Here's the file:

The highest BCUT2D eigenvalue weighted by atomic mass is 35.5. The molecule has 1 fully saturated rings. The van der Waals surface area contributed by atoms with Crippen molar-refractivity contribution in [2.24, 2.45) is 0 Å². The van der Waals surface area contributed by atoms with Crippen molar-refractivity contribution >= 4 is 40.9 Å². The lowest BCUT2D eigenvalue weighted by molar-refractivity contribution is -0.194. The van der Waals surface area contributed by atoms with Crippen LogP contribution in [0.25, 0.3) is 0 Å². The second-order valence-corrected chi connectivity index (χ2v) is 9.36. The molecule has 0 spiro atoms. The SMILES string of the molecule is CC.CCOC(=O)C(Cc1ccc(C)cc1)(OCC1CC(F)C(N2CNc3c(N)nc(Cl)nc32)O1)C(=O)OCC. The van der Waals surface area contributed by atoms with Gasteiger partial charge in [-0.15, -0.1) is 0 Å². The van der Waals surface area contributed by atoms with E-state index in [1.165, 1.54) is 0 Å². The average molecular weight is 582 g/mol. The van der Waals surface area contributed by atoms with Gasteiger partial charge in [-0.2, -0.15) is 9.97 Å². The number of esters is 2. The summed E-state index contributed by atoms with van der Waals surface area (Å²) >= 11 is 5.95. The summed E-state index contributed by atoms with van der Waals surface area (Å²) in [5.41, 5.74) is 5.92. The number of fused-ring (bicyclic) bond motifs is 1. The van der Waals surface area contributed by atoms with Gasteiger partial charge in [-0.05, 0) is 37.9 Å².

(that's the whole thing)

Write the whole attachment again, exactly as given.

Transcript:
The highest BCUT2D eigenvalue weighted by atomic mass is 35.5. The molecule has 1 fully saturated rings. The van der Waals surface area contributed by atoms with Crippen molar-refractivity contribution in [2.24, 2.45) is 0 Å². The van der Waals surface area contributed by atoms with Crippen molar-refractivity contribution >= 4 is 40.9 Å². The lowest BCUT2D eigenvalue weighted by molar-refractivity contribution is -0.194. The van der Waals surface area contributed by atoms with Crippen LogP contribution in [0.25, 0.3) is 0 Å². The second-order valence-corrected chi connectivity index (χ2v) is 9.36. The molecule has 0 spiro atoms. The SMILES string of the molecule is CC.CCOC(=O)C(Cc1ccc(C)cc1)(OCC1CC(F)C(N2CNc3c(N)nc(Cl)nc32)O1)C(=O)OCC. The van der Waals surface area contributed by atoms with Gasteiger partial charge in [-0.15, -0.1) is 0 Å². The van der Waals surface area contributed by atoms with E-state index in [1.165, 1.54) is 0 Å². The average molecular weight is 582 g/mol. The van der Waals surface area contributed by atoms with Gasteiger partial charge in [-0.2, -0.15) is 9.97 Å². The number of esters is 2. The summed E-state index contributed by atoms with van der Waals surface area (Å²) >= 11 is 5.95. The summed E-state index contributed by atoms with van der Waals surface area (Å²) in [5.41, 5.74) is 5.92. The number of fused-ring (bicyclic) bond motifs is 1. The van der Waals surface area contributed by atoms with Gasteiger partial charge in [-0.05, 0) is 37.9 Å².